Hercules in the Haunted World

Hercules in the Haunted World
Hercules in the Haunted World

Jurassic Gorilla https://jurassicgorilla.com

jurassic gorilla Icon

I’d never laid eyes on a Reg Park film until the other day when I indulged in the cinematic delight that is “Hercules in the Haunted World” (1961). I must confess that I’d always harbored the notion that the Steve Reeves Hercules movies, low budget as they were, would appear positively lavish compared to the later Reg Park entries, given that Park isn’t as well-known as Reeves in the realm of Hercules portrayals. Not to say that the Reeves Hercules flicks were ultra-low budget, but when juxtaposed with Hollywood’s grand productions like “Spartacus” and “The Ten Commandments,” they undeniably paled in terms of budget.

Surprisingly, “Hercules in the Haunted World” revealed itself as a cinematic spectacle boasting a respectable budget, rivaling the quality and allure of Reeves’ “Hercules” (1957) and “Hercules Unchained” (1959). As the fourth installment in the Hercules series that Reeves initiated, it upheld the cinematic legacy established by its predecessors. Interestingly, the third film in this series, “Hercules and the Captive Women,” was also released in 1961. Both of these entries were helmed by Italian director Pietro Francisci, who had the talented cinematographer Mario Bava by his side. Bava not only contributed his cinematographic expertise but also later stepped into the director’s chair for “Hercules in the Haunted World.” His career would eventually encompass a diverse range of genres, from giallo (Italian suspense/horror) to spaghetti westerns, and even the gritty Italian crime classic “Rabid Dogs” (1974).

Regarding the release year of “Hercules in the Haunted World,” it mirrors the release patterns of numerous Italian films, often staggered with initial showings in Italy. Subsequent releases in other countries, including the United States, could be spaced out over several years. This, in turn, might impact the timeline of an actor’s popularity and even influence the broader appreciation of a particular style or genre. A classic example is “Fistful of Dollars,” the inaugural film in Italian director Sergio Leone’s Clint Eastwood western trilogy. While it saw the light of day in Italy in 1964, it wasn’t until its 1967 United States debut that American audiences were exposed to this novel, edgier brand of western cinema, propelling Clint Eastwood to the zenith of his stardom. This delay in the American release of “Fistful of Dollars” also deferred, by a full three years, the surge in popularity and emulation of Italian westerns with their distinctive blend of brutality and surrealism.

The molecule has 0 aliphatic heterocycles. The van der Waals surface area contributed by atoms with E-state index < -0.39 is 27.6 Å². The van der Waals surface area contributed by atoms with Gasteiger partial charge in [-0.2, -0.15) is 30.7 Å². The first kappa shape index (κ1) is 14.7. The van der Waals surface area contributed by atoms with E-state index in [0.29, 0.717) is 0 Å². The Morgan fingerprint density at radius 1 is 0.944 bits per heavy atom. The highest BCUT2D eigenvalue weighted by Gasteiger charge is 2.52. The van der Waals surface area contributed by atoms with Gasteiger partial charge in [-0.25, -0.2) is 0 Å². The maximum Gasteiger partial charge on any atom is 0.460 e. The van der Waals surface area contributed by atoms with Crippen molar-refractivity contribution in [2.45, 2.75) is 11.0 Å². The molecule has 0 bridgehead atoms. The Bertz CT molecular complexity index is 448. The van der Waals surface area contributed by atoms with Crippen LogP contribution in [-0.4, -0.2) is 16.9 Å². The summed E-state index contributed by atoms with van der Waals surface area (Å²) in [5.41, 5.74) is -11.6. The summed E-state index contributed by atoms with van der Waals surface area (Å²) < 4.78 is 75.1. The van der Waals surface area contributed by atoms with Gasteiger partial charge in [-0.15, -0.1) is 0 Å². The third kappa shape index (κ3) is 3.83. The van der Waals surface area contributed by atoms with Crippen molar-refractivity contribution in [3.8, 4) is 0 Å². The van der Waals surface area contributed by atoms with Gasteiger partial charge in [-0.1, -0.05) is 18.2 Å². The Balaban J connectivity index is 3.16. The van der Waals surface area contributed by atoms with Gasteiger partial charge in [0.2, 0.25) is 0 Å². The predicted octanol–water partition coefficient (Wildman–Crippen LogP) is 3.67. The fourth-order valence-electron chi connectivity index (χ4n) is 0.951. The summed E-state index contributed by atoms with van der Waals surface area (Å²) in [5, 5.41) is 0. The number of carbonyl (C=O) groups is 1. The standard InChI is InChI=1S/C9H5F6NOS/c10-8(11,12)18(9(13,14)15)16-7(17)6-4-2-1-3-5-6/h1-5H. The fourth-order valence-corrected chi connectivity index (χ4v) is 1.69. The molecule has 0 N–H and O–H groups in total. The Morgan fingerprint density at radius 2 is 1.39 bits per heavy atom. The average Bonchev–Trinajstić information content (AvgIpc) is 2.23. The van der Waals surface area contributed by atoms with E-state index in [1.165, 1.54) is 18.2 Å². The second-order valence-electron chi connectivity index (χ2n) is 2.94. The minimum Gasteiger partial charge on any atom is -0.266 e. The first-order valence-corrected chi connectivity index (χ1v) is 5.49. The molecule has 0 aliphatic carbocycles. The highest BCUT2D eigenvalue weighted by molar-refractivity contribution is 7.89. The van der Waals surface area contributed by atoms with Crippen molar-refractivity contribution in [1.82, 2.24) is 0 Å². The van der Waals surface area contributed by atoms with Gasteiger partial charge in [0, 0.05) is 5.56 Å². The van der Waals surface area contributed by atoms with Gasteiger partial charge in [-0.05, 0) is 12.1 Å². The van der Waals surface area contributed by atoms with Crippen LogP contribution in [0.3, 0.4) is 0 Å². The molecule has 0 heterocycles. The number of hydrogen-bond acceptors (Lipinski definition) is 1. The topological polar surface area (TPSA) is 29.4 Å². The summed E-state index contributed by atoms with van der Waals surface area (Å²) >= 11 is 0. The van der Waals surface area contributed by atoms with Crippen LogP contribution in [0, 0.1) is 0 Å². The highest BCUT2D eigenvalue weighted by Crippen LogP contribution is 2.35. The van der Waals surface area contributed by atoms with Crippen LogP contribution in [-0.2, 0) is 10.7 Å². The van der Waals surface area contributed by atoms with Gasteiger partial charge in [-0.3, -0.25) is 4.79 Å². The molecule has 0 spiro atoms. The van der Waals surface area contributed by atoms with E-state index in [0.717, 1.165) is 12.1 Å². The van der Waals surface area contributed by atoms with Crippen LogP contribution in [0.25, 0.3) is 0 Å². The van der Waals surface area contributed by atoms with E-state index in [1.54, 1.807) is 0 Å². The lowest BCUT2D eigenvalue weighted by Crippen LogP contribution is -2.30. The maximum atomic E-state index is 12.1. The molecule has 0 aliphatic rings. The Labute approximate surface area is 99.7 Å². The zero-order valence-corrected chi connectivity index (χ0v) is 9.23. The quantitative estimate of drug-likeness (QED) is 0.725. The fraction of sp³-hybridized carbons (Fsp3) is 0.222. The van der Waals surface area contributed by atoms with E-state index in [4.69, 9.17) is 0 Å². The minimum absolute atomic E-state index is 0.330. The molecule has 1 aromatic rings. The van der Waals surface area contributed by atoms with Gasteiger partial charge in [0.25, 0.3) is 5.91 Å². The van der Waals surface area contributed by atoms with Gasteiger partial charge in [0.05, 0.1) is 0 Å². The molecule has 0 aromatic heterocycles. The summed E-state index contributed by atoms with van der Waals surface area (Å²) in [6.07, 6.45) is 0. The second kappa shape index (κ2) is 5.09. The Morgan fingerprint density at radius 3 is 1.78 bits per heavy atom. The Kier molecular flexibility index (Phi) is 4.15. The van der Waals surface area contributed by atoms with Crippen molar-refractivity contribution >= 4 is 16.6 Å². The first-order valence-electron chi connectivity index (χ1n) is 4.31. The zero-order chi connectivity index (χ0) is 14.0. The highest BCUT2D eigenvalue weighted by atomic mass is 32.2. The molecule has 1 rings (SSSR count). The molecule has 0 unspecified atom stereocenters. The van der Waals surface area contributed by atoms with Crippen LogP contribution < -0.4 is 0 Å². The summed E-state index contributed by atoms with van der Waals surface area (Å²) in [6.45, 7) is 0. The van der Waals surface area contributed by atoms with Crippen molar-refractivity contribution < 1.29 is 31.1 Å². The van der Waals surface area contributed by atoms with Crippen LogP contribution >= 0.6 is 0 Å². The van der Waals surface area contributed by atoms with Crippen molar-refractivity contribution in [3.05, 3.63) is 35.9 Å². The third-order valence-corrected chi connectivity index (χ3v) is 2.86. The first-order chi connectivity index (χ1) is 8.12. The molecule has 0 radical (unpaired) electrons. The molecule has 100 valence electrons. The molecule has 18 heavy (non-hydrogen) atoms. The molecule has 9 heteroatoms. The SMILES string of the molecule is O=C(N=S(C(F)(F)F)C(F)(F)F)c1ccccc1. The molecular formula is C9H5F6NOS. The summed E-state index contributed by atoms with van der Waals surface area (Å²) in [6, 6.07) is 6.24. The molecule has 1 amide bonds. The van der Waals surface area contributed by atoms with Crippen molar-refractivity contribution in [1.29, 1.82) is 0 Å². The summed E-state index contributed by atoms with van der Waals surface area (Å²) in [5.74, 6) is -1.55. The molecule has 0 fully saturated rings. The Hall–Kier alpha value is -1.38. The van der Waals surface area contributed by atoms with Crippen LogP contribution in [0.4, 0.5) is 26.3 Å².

Adding to the appeal of “Hercules in the Haunted World” is the presence of legendary Hammer Films horror star, Christopher Lee. In my view, his inclusion elevated the production value of the movie significantly, contributing to the allure of the film. It’s worth noting that Lee’s voice was dubbed for the English version, as was Reg Park’s, which was a common practice in Italian cinema.

It’s important to bear in mind that when you delve into many Italian films from the 1960s, they often exude a dreamlike quality distinct from their Hollywood counterparts. This dreaminess is particularly pronounced in genres such as giallo and spaghetti westerns. The latter, typified by Sergio Leone’s Clint Eastwood trilogy, had an air of surrealism, stemming in part from the fact that they were Italian films depicting American settings, history, and culture, shot in Spain, and featuring a multicultural cast of Americans, Italians, and European actors. The practice of dubbing added an intriguing layer, contributing to the otherworldly atmosphere. “Hercules in the Haunted World” is no exception to this Italian cinematic characteristic, with its vibrant sets, atmospheric mist, and Hercules embarking on one bizarre adventure after another. The film, with its distinct visual and narrative style, is undoubtedly an intriguing cinematic journey, inviting viewers to immerse themselves in its unique brand of storytelling. You can see it for yourself here and judge the extent of its trippiness:

Worldwide release dates for Hercules in the Haunted World

Italy………..November 16, 1961
West Germany….April 27, 1962
France……….May 9, 1962
Finland………June 8, 1962
UK…………..November 1962
Denmark………November 26, 1962
Mexico……….December 20, 1962
Sweden……….September 16, 1963
USA………….April 1964
Argentina…….May 10, 1966

Reg Park and Arnold Schwarzenegger

About Yegor Khzokhlachev 795 Articles
Gorilla at Large

Be the first to comment

Leave a Reply

Your email address will not be published.